Success for All (SfA) is a whole-school approach to improving literacy in primary schools. All teachers and senior leaders are involved, with the school receiving a total of 16 training and support days. Teachers receive pedagogical training – for example on effective phonics teaching – and teaching materials such as structured lesson plans. For the school leadership team there is support in areas such as data management, ability grouping and parental engagement
EEF funded this project – the first independent trial of Success for All in the UK – because of the large body of US evidence showing positive effects on children’s literacy, and growing interest from UK schools in the programme. If found to be effective, SFA could offer struggling schools a comprehensive and structured approach to improving children’s literacy.
This trial found that Reception pupils in SFA schools made a small amount of additional progress compared to pupils in other schools after two years. The effect was slightly larger for pupils eligible for free school meals, but in both cases it was smaller than those found in previous evaluations. One possible reason for this is that some schools struggled to implement the programme as intended. For schools with high quality implementation, the effect of the programme appears to have been higher. The comprehensive, highly structured nature of Success for All means that schools need to make substantial commitments to deliver it properly. This was a challenge for some schools in this trial.
EEF has no plans for a further trial of Success for All. Schools considering Success for All should be aware of the commitment involved in adopting the programme and that higher quality implementation was associated with greater impact in this trial.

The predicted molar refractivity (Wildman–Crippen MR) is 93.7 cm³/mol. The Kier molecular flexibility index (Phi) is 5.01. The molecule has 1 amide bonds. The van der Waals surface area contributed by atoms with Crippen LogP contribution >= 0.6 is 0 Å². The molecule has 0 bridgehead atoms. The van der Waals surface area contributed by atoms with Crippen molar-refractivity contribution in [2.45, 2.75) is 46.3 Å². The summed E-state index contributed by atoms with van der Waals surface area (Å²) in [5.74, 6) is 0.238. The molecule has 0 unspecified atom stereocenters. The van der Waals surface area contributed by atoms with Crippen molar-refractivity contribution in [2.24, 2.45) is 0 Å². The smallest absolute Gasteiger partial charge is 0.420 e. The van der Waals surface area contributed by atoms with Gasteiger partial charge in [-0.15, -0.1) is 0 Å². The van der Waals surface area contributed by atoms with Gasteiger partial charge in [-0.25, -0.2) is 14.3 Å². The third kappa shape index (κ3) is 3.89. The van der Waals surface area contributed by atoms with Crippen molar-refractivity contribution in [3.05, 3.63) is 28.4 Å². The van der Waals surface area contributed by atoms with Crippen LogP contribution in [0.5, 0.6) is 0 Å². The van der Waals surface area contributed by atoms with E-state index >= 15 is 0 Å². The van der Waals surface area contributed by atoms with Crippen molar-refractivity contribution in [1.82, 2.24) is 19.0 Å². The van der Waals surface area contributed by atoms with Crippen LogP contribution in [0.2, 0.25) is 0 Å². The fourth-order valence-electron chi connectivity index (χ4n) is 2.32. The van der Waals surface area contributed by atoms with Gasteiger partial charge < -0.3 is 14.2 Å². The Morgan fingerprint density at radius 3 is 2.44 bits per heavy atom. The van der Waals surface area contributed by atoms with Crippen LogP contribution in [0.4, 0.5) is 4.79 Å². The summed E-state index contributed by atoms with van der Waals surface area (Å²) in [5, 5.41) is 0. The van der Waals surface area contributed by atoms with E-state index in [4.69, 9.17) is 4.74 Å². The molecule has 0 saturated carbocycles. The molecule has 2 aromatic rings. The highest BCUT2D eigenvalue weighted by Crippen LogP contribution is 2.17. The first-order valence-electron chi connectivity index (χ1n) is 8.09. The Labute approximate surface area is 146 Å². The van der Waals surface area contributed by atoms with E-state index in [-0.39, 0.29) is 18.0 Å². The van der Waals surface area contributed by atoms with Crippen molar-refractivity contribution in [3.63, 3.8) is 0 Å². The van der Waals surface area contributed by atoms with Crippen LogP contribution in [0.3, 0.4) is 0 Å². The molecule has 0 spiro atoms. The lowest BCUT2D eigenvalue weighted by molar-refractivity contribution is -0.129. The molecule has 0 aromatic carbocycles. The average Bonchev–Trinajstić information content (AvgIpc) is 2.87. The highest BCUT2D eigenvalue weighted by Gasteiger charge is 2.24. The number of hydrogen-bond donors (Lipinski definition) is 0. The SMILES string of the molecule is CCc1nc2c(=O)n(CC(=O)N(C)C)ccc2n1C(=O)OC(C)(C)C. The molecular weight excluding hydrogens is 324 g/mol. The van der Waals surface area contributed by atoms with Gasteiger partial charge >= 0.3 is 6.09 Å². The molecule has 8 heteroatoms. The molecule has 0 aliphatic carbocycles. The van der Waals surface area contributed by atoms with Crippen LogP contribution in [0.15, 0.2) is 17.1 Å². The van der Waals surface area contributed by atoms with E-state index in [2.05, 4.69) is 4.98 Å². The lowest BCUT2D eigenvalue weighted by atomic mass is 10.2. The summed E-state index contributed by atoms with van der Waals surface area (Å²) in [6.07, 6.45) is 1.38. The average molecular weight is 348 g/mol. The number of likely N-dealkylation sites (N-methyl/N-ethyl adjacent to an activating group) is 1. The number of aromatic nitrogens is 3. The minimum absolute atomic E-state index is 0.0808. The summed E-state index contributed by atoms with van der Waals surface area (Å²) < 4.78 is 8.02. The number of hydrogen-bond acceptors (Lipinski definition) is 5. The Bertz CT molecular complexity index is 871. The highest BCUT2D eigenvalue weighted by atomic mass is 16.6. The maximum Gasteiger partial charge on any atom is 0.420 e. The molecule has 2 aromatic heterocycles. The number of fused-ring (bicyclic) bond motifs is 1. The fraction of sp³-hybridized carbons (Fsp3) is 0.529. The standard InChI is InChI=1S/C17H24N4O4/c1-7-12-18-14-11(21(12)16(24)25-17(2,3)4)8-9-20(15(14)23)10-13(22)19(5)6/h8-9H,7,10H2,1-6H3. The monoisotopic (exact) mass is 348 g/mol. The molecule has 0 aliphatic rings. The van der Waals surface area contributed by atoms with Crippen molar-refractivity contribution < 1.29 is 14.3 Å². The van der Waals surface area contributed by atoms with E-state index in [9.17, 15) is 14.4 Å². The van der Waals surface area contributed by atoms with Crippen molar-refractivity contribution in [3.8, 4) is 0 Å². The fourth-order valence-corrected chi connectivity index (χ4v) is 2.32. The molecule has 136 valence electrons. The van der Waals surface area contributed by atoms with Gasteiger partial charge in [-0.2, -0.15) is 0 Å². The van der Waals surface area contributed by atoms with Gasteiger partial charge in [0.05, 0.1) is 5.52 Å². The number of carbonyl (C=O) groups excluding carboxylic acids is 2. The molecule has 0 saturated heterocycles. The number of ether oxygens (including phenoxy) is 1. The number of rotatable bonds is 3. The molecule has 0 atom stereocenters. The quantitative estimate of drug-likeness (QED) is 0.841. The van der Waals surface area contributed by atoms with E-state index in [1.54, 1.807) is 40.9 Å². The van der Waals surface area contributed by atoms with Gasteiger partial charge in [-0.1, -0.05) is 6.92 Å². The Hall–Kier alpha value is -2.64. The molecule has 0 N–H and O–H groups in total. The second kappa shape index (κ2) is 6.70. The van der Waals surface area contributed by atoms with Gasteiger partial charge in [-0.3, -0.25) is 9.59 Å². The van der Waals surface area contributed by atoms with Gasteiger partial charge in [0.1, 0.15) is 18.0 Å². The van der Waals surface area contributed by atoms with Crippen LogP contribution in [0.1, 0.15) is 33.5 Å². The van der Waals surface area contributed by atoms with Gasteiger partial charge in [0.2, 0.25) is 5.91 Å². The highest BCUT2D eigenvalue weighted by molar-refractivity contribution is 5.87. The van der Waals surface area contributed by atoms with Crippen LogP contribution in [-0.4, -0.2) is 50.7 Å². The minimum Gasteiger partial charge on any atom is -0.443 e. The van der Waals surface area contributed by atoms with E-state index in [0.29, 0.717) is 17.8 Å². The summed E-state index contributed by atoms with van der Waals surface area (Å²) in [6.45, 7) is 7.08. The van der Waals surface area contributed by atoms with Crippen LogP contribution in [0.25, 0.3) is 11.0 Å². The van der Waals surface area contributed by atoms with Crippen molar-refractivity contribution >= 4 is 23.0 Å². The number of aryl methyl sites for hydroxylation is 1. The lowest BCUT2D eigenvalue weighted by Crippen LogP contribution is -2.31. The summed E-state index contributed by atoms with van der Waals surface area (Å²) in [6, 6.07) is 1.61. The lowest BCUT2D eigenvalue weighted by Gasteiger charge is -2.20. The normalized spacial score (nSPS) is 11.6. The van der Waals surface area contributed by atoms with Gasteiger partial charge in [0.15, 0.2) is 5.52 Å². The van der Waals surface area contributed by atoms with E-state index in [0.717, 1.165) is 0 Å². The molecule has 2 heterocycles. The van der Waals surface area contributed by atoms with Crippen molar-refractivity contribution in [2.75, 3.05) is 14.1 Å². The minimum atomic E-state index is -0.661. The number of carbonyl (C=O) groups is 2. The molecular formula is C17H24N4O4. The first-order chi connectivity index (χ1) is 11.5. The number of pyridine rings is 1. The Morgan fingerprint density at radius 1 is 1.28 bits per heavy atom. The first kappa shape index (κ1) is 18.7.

- Children who took part in Success for All (SfA) made 1 additional month’s progress, on average, after two years compared to children in other schools. The 3 padlock security rating means that we are moderately confident that this difference was due to SfA.
- Children eligible for free school meals (FSM) made 2 additional months’ progress after two years, compared to FSM children in control schools. The smaller number of FSM pupils in the trial limits the security of this result, though combined with other findings in the report it provides some evidence that SfA does improve literacy ability for children eligible for free school meals.
- Of the 27 schools receiving SfA, 7 dropped out of the programme completely, and 5 did not implement it to the minimum expected level. There is some indication that lack of engagement with the programme resulted in poorer implementation which may have affected the programme’s impact.
- Some schools found SfA prescriptive and adapted the content and delivery of the programme. However, there is some evidence that schools delivering SfA as prescribed by the developers saw larger gains in children’s literacy after two years than those that completed fewer aspects of the programme.
- Overall, schools that successfully delivered SfA were enthusiastic and valued the programme in their school.